Over the past two years and through sev­eral work­ing ses­sions, San­dra, Heather and I, along with dili­gent stu­dents at CUAG, have sifted through the mas­sive cor­pus of Ipel­lie’s vis­ual and lit­er­ary archive. Our col­lec­tive cu­ra­to­rial ap­proach or­ga­nizes his art pro­duc­tion into three main bod­ies of work—early car­toons, se­rial comic strips, and draw­ings for lit­er­ary works—while not los­ing

sight of their in­ter­re­lat­ed­ness, as many were com­pleted si­mul­ta­ne­ously. The in­stal­la­tion of 75 art­works (a small per­cent­age of the whole) fol­lows these group­ings and in­cludes Ipel­lie’s lit­er­ary work, which like­wise can­not be con­sid­ered as sep­a­rate ex­pres­sion.

First, are the ear­li­est car­toons for mag­a­zines pub­lished by the Inuit Tapirisat of Canada (now Inuit Tapiriit Kanatami), the non-profit na­tional or­ga­ni­za­tion that rep­re­sents all four of the Inuit re­gions. Mod­est in scale, the draw­ings none­the­less have clout in their com­men­tary on sig­nif­i­cant po­lit­i­cal events and the im­pact of col­o­niza­tion, and fore­grounded Ipel­lie’s abil­ity to com­mu­ni­cate com­plex sub­jects in a few deft lines.

Ipel­lie’s reg­u­lar se­rial comic strips, most no­tably Ice Box and Nuna and Vut, are the sec­ond re­lated body of work. Cer­tainly not void of po­lit­i­cal or so­cial com­men­tary, their nar­ra­tive is cen­tred more broadly on the flux and flow ex­pe­ri­enced by Inuit from the

1950s and on­ward. That Ipel­lie him­self lived through the up­heaval and shifts ex­pe­ri­enced by Inuit fam­i­lies dur­ing the col­o­niza­tion of the North and was able to re­lay that his­tory with grit and an as­tute hu­mour is what gives these comic strips a weight that is not to be un­der­es­ti­mated.

Fi­nally, as much as images, words were a pri­mary mode of ex­pres­sion for Ipel­lie, and his writ­ten works func­tion as a con­sis­tent stream that runs be­hind years of draw­ing. In the car­toons and comic strips, his writ­ing takes the form of a di­a­logue be­tween char­ac­ters or con­ver­sa­tions that some­times in­cluded the artist him­self. It is re­ally in his book projects that im­age and word co­ex­ist side by side. As cu­ra­tors, we are ex­cited to have sev­eral of the orig­i­nal draw­ings for Pa­per Stays Put (1980), edited by Robin Gedalof, in­cluded in the ex­hi­bi­tion and which will be seen in pub­lic for the first time in decades.

Ipel­lie’s most sig­nif­i­cant ac­com­plish­ment, his book Arc­tic Dreams and Nightmares, opens this third part of the ex­hi­bi­tion. Seam­lessly weav­ing his vis­ual art and sto­ry­telling, bound to­gether through his imag­i­na­tion, these are the most elab­o­rate and in­tense draw­ings in the ex­hi­bi­tion in ev­ery sense. While writ­ing these notes, I pulled out my copy of the book to reread the in­tro­duc­tion and was quickly cap­tured (a choice of word that would have amused Ipel­lie) by the com­pelling images, both vis­ual and writ­ten. I had no choice but to read, en­thralled, to the end of the book. In this se­ries of draw­ings, the power of his imag­i­na­tion is un­de­ni­able and in­escapable.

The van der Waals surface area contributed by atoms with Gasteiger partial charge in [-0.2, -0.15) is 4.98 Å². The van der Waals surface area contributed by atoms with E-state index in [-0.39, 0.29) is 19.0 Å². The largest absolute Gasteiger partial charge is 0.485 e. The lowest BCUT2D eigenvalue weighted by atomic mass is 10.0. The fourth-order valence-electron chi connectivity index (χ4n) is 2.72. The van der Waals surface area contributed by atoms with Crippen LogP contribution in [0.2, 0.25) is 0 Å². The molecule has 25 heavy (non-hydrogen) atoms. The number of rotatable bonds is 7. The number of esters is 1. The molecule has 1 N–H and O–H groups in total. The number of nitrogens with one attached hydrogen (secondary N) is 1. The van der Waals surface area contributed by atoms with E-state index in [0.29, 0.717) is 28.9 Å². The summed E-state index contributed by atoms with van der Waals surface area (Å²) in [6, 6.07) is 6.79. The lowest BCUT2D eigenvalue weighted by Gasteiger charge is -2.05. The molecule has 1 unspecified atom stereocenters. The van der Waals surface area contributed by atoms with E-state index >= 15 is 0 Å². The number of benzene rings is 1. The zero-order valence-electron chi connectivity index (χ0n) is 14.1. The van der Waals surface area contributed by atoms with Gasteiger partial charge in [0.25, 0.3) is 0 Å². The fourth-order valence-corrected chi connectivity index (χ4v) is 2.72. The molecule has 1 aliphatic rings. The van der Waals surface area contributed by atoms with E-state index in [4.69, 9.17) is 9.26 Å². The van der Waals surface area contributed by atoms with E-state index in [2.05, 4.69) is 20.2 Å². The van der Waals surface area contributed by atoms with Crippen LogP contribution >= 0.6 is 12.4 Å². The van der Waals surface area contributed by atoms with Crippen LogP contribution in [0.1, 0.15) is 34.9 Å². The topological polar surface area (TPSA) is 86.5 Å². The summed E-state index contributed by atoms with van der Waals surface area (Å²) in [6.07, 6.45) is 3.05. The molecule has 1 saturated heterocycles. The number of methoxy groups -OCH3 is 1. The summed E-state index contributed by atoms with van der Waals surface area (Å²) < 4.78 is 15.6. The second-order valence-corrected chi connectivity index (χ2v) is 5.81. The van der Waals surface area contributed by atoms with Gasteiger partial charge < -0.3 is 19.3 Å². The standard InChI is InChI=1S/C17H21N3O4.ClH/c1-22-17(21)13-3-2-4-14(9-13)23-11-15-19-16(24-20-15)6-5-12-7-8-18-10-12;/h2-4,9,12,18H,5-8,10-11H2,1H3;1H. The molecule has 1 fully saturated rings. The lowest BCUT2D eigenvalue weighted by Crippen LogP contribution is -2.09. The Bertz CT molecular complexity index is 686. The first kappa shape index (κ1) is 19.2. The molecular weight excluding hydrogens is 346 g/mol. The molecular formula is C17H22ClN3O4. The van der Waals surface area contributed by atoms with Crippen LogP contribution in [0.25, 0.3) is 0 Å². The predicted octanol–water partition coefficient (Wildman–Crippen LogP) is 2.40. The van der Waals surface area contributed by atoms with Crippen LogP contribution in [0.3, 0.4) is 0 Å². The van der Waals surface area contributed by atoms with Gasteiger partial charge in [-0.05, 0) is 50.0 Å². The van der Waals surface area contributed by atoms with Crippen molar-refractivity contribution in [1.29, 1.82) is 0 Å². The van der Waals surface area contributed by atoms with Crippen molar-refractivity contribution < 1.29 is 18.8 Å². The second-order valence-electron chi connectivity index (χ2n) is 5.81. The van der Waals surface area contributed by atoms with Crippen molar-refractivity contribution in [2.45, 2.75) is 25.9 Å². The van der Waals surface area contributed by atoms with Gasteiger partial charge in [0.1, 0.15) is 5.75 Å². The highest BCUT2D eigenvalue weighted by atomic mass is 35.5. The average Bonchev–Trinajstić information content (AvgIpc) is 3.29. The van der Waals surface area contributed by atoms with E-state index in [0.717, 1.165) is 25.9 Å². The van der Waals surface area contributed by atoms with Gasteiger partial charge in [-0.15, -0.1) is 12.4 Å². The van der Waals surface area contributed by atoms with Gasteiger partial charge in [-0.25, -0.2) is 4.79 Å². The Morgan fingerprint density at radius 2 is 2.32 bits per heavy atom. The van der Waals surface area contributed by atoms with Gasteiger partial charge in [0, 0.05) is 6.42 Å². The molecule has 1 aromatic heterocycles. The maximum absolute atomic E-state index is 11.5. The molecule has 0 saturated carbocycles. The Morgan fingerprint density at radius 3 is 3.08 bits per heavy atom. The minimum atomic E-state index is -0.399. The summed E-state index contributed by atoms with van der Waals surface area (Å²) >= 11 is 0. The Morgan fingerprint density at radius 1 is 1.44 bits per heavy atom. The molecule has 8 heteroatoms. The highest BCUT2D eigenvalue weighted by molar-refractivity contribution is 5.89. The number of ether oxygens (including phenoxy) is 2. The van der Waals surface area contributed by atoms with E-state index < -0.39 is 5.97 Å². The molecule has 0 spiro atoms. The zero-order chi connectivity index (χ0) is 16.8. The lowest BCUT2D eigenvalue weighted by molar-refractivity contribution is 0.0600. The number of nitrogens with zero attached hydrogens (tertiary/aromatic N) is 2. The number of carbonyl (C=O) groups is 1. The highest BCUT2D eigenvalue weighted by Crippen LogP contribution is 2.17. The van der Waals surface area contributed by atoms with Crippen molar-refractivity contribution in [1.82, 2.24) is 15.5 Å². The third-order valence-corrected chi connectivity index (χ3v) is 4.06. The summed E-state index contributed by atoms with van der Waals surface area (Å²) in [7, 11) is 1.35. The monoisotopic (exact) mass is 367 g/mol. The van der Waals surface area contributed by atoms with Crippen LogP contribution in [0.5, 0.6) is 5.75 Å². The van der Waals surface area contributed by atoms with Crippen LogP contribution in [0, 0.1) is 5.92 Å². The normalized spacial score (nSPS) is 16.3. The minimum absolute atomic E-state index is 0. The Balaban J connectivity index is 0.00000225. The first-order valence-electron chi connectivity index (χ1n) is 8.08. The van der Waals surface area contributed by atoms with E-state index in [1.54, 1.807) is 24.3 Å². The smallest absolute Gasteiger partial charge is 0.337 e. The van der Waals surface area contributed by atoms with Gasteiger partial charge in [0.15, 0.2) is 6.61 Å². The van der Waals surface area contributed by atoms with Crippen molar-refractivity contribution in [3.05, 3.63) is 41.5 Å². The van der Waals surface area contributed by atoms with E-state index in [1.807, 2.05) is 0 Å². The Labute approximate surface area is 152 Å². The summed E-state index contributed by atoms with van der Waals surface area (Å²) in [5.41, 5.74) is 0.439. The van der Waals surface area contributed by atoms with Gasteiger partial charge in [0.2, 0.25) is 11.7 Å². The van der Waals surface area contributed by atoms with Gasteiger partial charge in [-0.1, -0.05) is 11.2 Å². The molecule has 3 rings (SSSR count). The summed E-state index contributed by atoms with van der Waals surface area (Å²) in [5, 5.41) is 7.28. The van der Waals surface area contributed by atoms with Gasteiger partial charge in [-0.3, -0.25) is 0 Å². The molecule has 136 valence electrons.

The ex­hi­bi­tion closes with a se­lec­tion of works from Ipel­lie’s last solo show in 2007 at Gallery 7A in Ot­tawa.

It has been a privilege for our cu­ra­to­rial team to gather to­gether these far-flung works from in­di­vid­u­als and col­lec­tions alike in or­der to pay trib­ute to an artist whose in­tri­cate im­agery, re­gard­less of me­dia, de­scribe a pe­riod in Inuit life with sharp wit, gen­tle hu­mour and hard-won wis­dom.


1 Alootook Ipel­lie, “In­tro­duc­tion,” in Arc­tic Dreams and Nightmares (Pen­tic­ton: They­tus Books, 1993): xvi–xvii.

2 “High­lights,” Inuit Art Quar­terly 31, no. 1 (Spring 2018): 14.

3 Walk­ing Both Sides of an In­vis­i­ble Bor­der will travel to the Richard F. Brush Art Gallery at St. Lawrence Univer­sity in Can­ton, New York, the Nu­natta Su­nakku­taan­git Mu­seum in Iqaluit, NU, the Art Gallery of Hamil­ton and Gallery 1C03 at the Univer­sity of Win­nipeg in Man­i­toba through­out 2019 and 2020.


Alootook Ipel­lie (1951–2007 Iqaluit) —Nuna and Vut (panel from se­rial comic strip)1994Ink on il­lus­tra­tion board 25.4 × 38.1 cm

Cover of Get­ting the Most Out of Your Tele­phone in the North (1977), de­signed by Alootook Ipel­lie, pub­lished by Bell Canada in col­lab­o­ra­tion with Inuit Tapirisat of Canada (now Inuit Tapiriit Kanatami)

RIGHTNu­navut Wants You poster, de­signed by Alootook Ipel­lie, pub­lished by the Nu­navut Con­sti­tu­tional Fo­rum in 1987

LEFTYes Nu­navut poster, de­signed by AlootookIpel­lie, pub­lished by the Inuit Tapirisat of Canada Nu­navut Plebiscite Com­mit­tee in 1982